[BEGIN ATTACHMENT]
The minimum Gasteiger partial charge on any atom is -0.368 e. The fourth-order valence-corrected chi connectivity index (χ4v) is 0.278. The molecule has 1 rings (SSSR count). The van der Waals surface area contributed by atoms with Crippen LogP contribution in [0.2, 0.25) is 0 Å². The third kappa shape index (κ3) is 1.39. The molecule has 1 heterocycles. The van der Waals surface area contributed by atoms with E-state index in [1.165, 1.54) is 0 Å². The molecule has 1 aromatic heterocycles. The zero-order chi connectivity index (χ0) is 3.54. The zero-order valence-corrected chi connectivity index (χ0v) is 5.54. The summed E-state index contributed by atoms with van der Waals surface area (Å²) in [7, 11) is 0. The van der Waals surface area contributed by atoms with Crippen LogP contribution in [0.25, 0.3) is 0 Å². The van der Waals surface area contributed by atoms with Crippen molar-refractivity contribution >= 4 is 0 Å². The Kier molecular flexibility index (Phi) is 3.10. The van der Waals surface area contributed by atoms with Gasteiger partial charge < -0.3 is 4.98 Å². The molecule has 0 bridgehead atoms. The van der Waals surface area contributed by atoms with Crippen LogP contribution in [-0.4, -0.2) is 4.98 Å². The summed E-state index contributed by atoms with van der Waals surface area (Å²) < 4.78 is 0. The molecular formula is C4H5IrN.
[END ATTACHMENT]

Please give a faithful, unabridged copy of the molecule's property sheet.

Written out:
The minimum Gasteiger partial charge on any atom is -0.368 e. The fourth-order valence-corrected chi connectivity index (χ4v) is 0.278. The molecule has 1 rings (SSSR count). The van der Waals surface area contributed by atoms with Crippen LogP contribution in [0.2, 0.25) is 0 Å². The third kappa shape index (κ3) is 1.39. The molecule has 1 heterocycles. The van der Waals surface area contributed by atoms with E-state index in [1.165, 1.54) is 0 Å². The molecule has 1 aromatic heterocycles. The zero-order chi connectivity index (χ0) is 3.54. The zero-order valence-corrected chi connectivity index (χ0v) is 5.54. The summed E-state index contributed by atoms with van der Waals surface area (Å²) in [7, 11) is 0. The van der Waals surface area contributed by atoms with Crippen LogP contribution in [0.25, 0.3) is 0 Å². The van der Waals surface area contributed by atoms with Crippen molar-refractivity contribution >= 4 is 0 Å². The Kier molecular flexibility index (Phi) is 3.10. The van der Waals surface area contributed by atoms with Gasteiger partial charge < -0.3 is 4.98 Å². The molecule has 0 bridgehead atoms. The van der Waals surface area contributed by atoms with Crippen LogP contribution in [-0.4, -0.2) is 4.98 Å². The summed E-state index contributed by atoms with van der Waals surface area (Å²) < 4.78 is 0. The molecular formula is C4H5IrN.